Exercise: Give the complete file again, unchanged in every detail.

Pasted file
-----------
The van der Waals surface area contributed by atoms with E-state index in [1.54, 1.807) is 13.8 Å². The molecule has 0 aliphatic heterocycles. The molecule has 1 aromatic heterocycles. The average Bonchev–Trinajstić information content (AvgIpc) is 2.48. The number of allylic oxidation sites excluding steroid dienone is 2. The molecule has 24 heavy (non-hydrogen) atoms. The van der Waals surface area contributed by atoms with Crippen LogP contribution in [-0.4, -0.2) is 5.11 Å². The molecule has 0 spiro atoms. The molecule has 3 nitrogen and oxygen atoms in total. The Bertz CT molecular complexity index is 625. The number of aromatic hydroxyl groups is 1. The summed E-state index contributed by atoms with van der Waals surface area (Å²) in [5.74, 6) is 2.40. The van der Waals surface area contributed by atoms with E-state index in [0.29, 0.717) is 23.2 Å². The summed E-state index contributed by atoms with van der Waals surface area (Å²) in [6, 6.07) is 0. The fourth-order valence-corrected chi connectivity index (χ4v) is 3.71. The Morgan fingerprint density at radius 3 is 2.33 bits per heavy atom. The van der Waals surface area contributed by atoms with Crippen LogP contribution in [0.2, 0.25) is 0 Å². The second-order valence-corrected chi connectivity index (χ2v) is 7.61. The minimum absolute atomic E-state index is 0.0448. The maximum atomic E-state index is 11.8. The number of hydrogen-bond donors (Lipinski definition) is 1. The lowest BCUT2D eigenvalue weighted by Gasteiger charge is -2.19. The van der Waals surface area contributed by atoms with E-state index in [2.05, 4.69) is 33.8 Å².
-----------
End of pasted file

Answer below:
The van der Waals surface area contributed by atoms with E-state index in [1.54, 1.807) is 13.8 Å². The molecule has 0 aliphatic heterocycles. The molecule has 1 aromatic heterocycles. The average Bonchev–Trinajstić information content (AvgIpc) is 2.48. The number of allylic oxidation sites excluding steroid dienone is 2. The molecule has 24 heavy (non-hydrogen) atoms. The van der Waals surface area contributed by atoms with Crippen LogP contribution in [-0.4, -0.2) is 5.11 Å². The molecule has 0 spiro atoms. The molecule has 3 nitrogen and oxygen atoms in total. The Bertz CT molecular complexity index is 625. The number of aromatic hydroxyl groups is 1. The summed E-state index contributed by atoms with van der Waals surface area (Å²) in [5.74, 6) is 2.40. The van der Waals surface area contributed by atoms with E-state index in [0.29, 0.717) is 23.2 Å². The summed E-state index contributed by atoms with van der Waals surface area (Å²) in [6, 6.07) is 0. The fourth-order valence-corrected chi connectivity index (χ4v) is 3.71. The Morgan fingerprint density at radius 3 is 2.33 bits per heavy atom. The van der Waals surface area contributed by atoms with Crippen LogP contribution in [0.2, 0.25) is 0 Å². The second-order valence-corrected chi connectivity index (χ2v) is 7.61. The minimum absolute atomic E-state index is 0.0448. The maximum atomic E-state index is 11.8. The number of hydrogen-bond donors (Lipinski definition) is 1. The lowest BCUT2D eigenvalue weighted by Gasteiger charge is -2.19. The van der Waals surface area contributed by atoms with E-state index in [2.05, 4.69) is 33.8 Å².